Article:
The Tax Slayer Pro blog has been a comprehensive resource for tax professionals since 2010 says Aron Govil
Here is a list of our top 10 articles from the past year.
1. When to File a Complaint against a Tax Practitioner –
If you suspect that someone is practicing as a paid preparer without being properly registered with the IRS, here are the steps you should take to report them and protect yourself.
2. The Dirty Dozen: 12 Scams That Could Ruin Your Prep Season –
It’s that time of year again! Here are some tips on how to identify and avoid common scams during the filing season.
3. Nine Scams You Should Know About –
There are many different types of filings season scams. Use this as your cheat sheet when dealing with any suspicious offers says Aron Govil.
4. How to Protect Yourself and Your Clients from Phishing Attacks –
Phishing emails are the most common scam during the filing season and can be quite convincing, even if you think you know better! Read this blog to learn how to identify a phishing email and what you should do if you receive one.
5. Ten (or So) Things You Should Know About Identity Theft –
Tax preparers should take extra precautions when it comes to safeguarding their clients’ personal information because identity theft-related crimes can be hard to spot in tax returns – not to mention the financial stress they cause for victims. Aron Govil says We created this list of tips based on our experience helping taxpayers fight back after their identities have been stolen.
6. Ten Things You Should Know About the “Dirty Dozen” Tax Scams –
The annual list of “Dirty Dozen” tax scams is out and now it’s time to make sure that you’re aware of how these schemes work, who is targeted by them, and what you should do if you suspect fraud.
7. Five Tips for Greeting Taxpayers at Your Business This Season –
Greeting taxpayers has always been important; however, we wanted to provide some tips on ways your firm can upgrade its greetings this year and help prevent fraud explains Aron Govil.
8. Top 10 Ways to Ensure Client Data Security –
Tax preparer fraud can be prevented by following this list of tips.
9. Expanding the College Credit –
Did you know that under President Obama’s American Opportunity Tax Credit, taxpayers can qualify for a credit worth up to $2,500 on the first $4,000 of college expenses? Learn more about this credit in our blog!
10. 10 Things You Should Know About Identity Theft –
Nothing helps prepare you for filing season like learning about common scams and how to prevent them before they happen. This article outlines some of the most common scams out there and what you should do if one comes your way says Aron Govil.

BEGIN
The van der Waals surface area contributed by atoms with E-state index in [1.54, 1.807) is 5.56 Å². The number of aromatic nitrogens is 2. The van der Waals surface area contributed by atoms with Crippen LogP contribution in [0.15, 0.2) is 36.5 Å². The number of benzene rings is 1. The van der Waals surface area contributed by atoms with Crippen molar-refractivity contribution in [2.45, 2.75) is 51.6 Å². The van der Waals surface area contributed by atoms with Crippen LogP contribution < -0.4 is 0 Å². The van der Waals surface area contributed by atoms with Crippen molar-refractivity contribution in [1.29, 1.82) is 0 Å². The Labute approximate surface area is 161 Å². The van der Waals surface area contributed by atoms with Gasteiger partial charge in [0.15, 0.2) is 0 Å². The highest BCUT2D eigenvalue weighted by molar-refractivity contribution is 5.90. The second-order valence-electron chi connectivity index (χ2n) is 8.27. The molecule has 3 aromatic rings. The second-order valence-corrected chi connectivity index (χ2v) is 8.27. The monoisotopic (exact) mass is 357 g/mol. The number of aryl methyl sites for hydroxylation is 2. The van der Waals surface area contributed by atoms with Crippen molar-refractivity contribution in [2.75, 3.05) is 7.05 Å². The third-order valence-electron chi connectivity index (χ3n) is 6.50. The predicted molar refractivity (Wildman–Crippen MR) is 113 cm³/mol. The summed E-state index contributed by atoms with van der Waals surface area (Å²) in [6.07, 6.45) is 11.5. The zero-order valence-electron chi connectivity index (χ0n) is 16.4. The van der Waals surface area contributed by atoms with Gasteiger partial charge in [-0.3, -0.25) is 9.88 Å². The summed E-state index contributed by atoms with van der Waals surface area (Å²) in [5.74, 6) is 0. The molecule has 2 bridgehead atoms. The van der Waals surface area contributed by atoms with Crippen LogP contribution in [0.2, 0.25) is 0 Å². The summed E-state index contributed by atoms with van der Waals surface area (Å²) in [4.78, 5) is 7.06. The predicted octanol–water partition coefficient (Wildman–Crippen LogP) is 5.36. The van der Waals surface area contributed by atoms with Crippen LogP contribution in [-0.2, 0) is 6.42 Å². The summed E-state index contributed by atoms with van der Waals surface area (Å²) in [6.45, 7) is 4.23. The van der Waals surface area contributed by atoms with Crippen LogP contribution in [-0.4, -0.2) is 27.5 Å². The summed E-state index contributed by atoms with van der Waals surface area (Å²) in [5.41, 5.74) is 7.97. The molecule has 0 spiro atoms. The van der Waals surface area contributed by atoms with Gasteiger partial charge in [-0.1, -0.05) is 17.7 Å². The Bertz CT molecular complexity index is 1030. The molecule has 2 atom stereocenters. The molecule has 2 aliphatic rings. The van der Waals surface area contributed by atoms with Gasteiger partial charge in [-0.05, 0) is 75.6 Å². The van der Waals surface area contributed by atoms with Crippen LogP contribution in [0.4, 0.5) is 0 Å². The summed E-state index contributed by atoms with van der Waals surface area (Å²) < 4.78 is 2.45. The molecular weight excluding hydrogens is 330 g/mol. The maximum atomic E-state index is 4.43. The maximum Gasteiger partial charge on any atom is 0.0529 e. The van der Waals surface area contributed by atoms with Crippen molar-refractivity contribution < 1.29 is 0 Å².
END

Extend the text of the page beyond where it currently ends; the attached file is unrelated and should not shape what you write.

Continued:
1-800 CONTACTS operates its own optometry stores in addition to offering contact lenses online and through optical retailers.
The company has come under fire after several states, including New York and California, accused the retailer of running a scheme aimed at tricking consumers into purchasing more expensive contacts.
“Operating your own stores allows you to exert more control over the customer experience and drive greater efficiency,” 1-800 CONTACTS said in a statement. “Understanding that we do not meet 100% of our customers’ needs on first visit, we provide them with great service so they feel confident to reorder from us again and again.”
1 800 Contacts is asking its wholesale providers to stop boycotting the company as it seeks an expedited appeal of a $50 million jury verdict against the contact lens seller for allegedly trying to monopolize online sales and stifle competition.
1-800 CONTACTS, which operates its own retail stores and also sells contact lenses through retailers such as Wal-Mart Stores Inc., reports that it has been unable to sell the majority of its inventory over the past several weeks.
In a new complaint filed in federal court, 1-800 Contacts accuses online rivals Coastal.com and Vision Direct of trying to force them out of business by urging their customers not to purchase contact lenses from any source other than their own websites. The customers were told they would be “dealing with a company who is going against everything we stand for.”
Yelp, the user review website, became the focus of complaints. By business owners after some users posted libelous statements about their businesses on the site. One such business owner sued Yelp for defamation and unfair business practices as a result. A judge ruled that Yelp was not liable to pay $2,700. Because it could not be held responsible for publishing user posts on its site. The ruling added further support to one established in 2003 that provided immunity up until that point which stated: “Websites should not become co-censors with their users simply because those users post material the site’s operators do not like.”